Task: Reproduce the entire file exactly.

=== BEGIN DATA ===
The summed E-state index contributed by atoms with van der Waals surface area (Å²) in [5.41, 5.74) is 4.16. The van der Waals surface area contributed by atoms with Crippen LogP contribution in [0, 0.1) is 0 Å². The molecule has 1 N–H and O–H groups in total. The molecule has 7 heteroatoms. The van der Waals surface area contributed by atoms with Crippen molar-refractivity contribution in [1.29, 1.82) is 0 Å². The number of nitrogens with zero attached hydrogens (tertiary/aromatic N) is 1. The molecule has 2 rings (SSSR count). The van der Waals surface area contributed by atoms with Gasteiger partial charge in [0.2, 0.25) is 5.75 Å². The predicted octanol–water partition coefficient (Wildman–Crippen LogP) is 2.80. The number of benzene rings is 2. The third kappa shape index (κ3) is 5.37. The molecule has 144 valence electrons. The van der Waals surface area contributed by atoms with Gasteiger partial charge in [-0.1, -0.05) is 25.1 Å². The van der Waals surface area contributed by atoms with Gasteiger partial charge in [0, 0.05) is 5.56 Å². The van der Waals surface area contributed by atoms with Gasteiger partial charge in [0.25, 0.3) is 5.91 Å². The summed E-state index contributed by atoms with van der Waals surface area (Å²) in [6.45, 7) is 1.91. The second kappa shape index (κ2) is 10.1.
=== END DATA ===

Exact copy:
The summed E-state index contributed by atoms with van der Waals surface area (Å²) in [5.41, 5.74) is 4.16. The van der Waals surface area contributed by atoms with Crippen LogP contribution in [0, 0.1) is 0 Å². The molecule has 1 N–H and O–H groups in total. The molecule has 7 heteroatoms. The van der Waals surface area contributed by atoms with Crippen molar-refractivity contribution in [1.29, 1.82) is 0 Å². The number of nitrogens with zero attached hydrogens (tertiary/aromatic N) is 1. The molecule has 2 rings (SSSR count). The van der Waals surface area contributed by atoms with Gasteiger partial charge in [0.2, 0.25) is 5.75 Å². The predicted octanol–water partition coefficient (Wildman–Crippen LogP) is 2.80. The number of benzene rings is 2. The third kappa shape index (κ3) is 5.37. The molecule has 144 valence electrons. The van der Waals surface area contributed by atoms with Gasteiger partial charge in [-0.1, -0.05) is 25.1 Å². The van der Waals surface area contributed by atoms with Gasteiger partial charge in [0, 0.05) is 5.56 Å². The van der Waals surface area contributed by atoms with Gasteiger partial charge in [0.25, 0.3) is 5.91 Å². The summed E-state index contributed by atoms with van der Waals surface area (Å²) in [6.45, 7) is 1.91. The second kappa shape index (κ2) is 10.1.